Despite improvements, the Search and Surveillance Bill reported back to Parliament today is still a serious threat to our civil liberties, Green Party human rights spokesperson Keith Locke said today.
The Justice and Electoral Committee's commentary on the Bill, which was tabled in Parliament today, contains a critical minority report from the Green Party.
"The Bill removes a person's traditional right to silence when questioned by the Police," said Mr Locke.
Previously, the Serious Fraud Office could require people to answer questions on serious business fraud. Now, through a system of Examination Orders, the Bill extends this power to the Police for all serious crime.
"The Examination Orders apply not only to a suspect. The suspect's spouse, friends, and colleagues will also be required to answer questions or face a year in jail," said Mr Locke.
"To make matters worse, the Bill provides for Production Orders, whereby a range of government departments, not just the Police, can require people to produce documents, again under threat of a year in jail.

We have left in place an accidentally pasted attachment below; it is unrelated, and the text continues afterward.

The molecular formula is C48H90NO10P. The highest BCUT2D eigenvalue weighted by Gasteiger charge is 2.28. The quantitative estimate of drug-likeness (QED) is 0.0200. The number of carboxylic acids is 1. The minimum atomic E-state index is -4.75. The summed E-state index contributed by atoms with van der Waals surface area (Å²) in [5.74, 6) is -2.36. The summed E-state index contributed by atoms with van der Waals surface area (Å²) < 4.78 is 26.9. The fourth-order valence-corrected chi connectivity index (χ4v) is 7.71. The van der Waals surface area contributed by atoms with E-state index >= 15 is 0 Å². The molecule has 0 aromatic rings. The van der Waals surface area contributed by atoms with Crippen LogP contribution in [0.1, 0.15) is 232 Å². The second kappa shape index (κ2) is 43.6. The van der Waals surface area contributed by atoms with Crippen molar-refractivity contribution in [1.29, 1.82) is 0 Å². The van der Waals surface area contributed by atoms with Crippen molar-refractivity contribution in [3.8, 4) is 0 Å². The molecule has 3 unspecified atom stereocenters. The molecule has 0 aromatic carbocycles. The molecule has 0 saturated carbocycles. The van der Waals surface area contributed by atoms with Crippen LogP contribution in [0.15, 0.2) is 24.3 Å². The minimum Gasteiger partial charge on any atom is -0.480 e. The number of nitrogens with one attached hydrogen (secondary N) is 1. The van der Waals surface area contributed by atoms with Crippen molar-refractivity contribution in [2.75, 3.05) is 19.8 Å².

"The Bill allows search and surveillance warrants to be granted to dozens of state agencies from the Food Safety Authority to the Reserve Bank, none of whom have complaints bodies with anything like the rigour and accountability of the Independent Police Conduct Authority."
The Green Party is also worried about the extent of state surveillance authorised by the Bill. The most alarming provision is one which allows Police to be granted warrants to install a covert camera in people's houses.
"This is an unacceptable intrusion into people's personal space," said Mr Locke.
"Privacy in one's own home should be sacrosanct."
Mr Locke also considers media organisations should be worried by the Search and Surveillance Bill. While they have the right to claim privilege, such claims will often be heard after the Police have raided media offices and taken material identifying confidential sources.
Read the full Green Party Minority report on the Bill: